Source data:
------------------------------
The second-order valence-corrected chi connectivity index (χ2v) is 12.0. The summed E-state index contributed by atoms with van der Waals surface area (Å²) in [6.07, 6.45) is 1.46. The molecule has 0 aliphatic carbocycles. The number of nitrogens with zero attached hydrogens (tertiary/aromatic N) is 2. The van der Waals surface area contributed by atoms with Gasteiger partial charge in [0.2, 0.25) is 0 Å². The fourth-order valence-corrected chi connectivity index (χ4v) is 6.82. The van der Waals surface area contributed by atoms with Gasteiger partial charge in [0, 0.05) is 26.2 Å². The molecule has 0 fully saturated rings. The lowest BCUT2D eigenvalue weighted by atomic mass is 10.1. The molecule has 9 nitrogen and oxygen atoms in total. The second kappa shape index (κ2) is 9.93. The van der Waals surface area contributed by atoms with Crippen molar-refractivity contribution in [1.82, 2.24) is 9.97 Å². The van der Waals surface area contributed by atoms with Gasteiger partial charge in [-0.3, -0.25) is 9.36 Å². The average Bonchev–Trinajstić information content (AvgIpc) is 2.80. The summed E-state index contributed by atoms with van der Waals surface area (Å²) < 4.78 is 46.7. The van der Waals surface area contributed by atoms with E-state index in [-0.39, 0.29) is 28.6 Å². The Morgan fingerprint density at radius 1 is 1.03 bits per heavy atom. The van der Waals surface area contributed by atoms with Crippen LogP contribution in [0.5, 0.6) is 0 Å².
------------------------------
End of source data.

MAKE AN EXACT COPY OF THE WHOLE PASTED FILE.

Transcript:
The second-order valence-corrected chi connectivity index (χ2v) is 12.0. The summed E-state index contributed by atoms with van der Waals surface area (Å²) in [6.07, 6.45) is 1.46. The molecule has 0 aliphatic carbocycles. The number of nitrogens with zero attached hydrogens (tertiary/aromatic N) is 2. The van der Waals surface area contributed by atoms with Gasteiger partial charge in [0.2, 0.25) is 0 Å². The fourth-order valence-corrected chi connectivity index (χ4v) is 6.82. The van der Waals surface area contributed by atoms with Gasteiger partial charge in [0, 0.05) is 26.2 Å². The molecule has 0 fully saturated rings. The lowest BCUT2D eigenvalue weighted by atomic mass is 10.1. The molecule has 9 nitrogen and oxygen atoms in total. The second kappa shape index (κ2) is 9.93. The van der Waals surface area contributed by atoms with Crippen molar-refractivity contribution in [1.82, 2.24) is 9.97 Å². The van der Waals surface area contributed by atoms with Gasteiger partial charge in [-0.3, -0.25) is 9.36 Å². The average Bonchev–Trinajstić information content (AvgIpc) is 2.80. The summed E-state index contributed by atoms with van der Waals surface area (Å²) < 4.78 is 46.7. The van der Waals surface area contributed by atoms with E-state index in [-0.39, 0.29) is 28.6 Å². The Morgan fingerprint density at radius 1 is 1.03 bits per heavy atom. The van der Waals surface area contributed by atoms with Crippen LogP contribution in [0.5, 0.6) is 0 Å².